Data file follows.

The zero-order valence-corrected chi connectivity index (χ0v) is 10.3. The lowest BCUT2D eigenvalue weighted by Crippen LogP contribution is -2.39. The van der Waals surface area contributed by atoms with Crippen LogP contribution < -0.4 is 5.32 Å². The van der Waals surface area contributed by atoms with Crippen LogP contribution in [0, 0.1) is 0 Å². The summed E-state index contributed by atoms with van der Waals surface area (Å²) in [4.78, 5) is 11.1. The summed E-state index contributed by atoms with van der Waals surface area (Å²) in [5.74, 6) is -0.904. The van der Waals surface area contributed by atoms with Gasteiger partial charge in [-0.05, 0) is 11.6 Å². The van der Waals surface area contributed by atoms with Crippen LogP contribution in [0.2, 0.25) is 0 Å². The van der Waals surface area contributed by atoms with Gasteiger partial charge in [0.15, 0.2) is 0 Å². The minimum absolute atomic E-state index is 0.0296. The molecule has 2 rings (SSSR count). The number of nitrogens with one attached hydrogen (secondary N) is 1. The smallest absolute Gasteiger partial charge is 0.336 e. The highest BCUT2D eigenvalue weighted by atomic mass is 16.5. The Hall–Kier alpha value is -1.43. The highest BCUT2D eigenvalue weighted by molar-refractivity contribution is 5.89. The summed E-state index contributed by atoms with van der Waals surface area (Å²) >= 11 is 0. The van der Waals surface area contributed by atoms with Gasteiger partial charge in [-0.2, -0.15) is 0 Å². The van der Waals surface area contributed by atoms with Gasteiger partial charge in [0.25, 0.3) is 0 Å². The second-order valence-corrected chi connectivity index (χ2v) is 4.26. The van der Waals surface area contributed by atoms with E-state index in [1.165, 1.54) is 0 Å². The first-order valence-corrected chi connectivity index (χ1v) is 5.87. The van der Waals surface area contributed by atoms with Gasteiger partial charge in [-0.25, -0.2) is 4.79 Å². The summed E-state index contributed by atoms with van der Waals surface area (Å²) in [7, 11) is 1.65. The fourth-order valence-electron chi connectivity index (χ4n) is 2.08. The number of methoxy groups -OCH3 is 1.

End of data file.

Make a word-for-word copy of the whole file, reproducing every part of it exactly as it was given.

The zero-order valence-corrected chi connectivity index (χ0v) is 10.3. The lowest BCUT2D eigenvalue weighted by Crippen LogP contribution is -2.39. The van der Waals surface area contributed by atoms with Crippen LogP contribution < -0.4 is 5.32 Å². The van der Waals surface area contributed by atoms with Crippen LogP contribution in [0, 0.1) is 0 Å². The summed E-state index contributed by atoms with van der Waals surface area (Å²) in [4.78, 5) is 11.1. The summed E-state index contributed by atoms with van der Waals surface area (Å²) in [5.74, 6) is -0.904. The van der Waals surface area contributed by atoms with Gasteiger partial charge in [-0.05, 0) is 11.6 Å². The van der Waals surface area contributed by atoms with Crippen LogP contribution in [0.2, 0.25) is 0 Å². The van der Waals surface area contributed by atoms with Gasteiger partial charge in [0.15, 0.2) is 0 Å². The minimum absolute atomic E-state index is 0.0296. The molecule has 2 rings (SSSR count). The number of nitrogens with one attached hydrogen (secondary N) is 1. The smallest absolute Gasteiger partial charge is 0.336 e. The highest BCUT2D eigenvalue weighted by atomic mass is 16.5. The Hall–Kier alpha value is -1.43. The highest BCUT2D eigenvalue weighted by molar-refractivity contribution is 5.89. The summed E-state index contributed by atoms with van der Waals surface area (Å²) >= 11 is 0. The van der Waals surface area contributed by atoms with Gasteiger partial charge in [-0.2, -0.15) is 0 Å². The van der Waals surface area contributed by atoms with Gasteiger partial charge in [0.25, 0.3) is 0 Å². The second-order valence-corrected chi connectivity index (χ2v) is 4.26. The van der Waals surface area contributed by atoms with E-state index in [1.165, 1.54) is 0 Å². The first-order valence-corrected chi connectivity index (χ1v) is 5.87. The van der Waals surface area contributed by atoms with Gasteiger partial charge in [-0.25, -0.2) is 4.79 Å². The summed E-state index contributed by atoms with van der Waals surface area (Å²) in [7, 11) is 1.65. The fourth-order valence-electron chi connectivity index (χ4n) is 2.08. The number of methoxy groups -OCH3 is 1.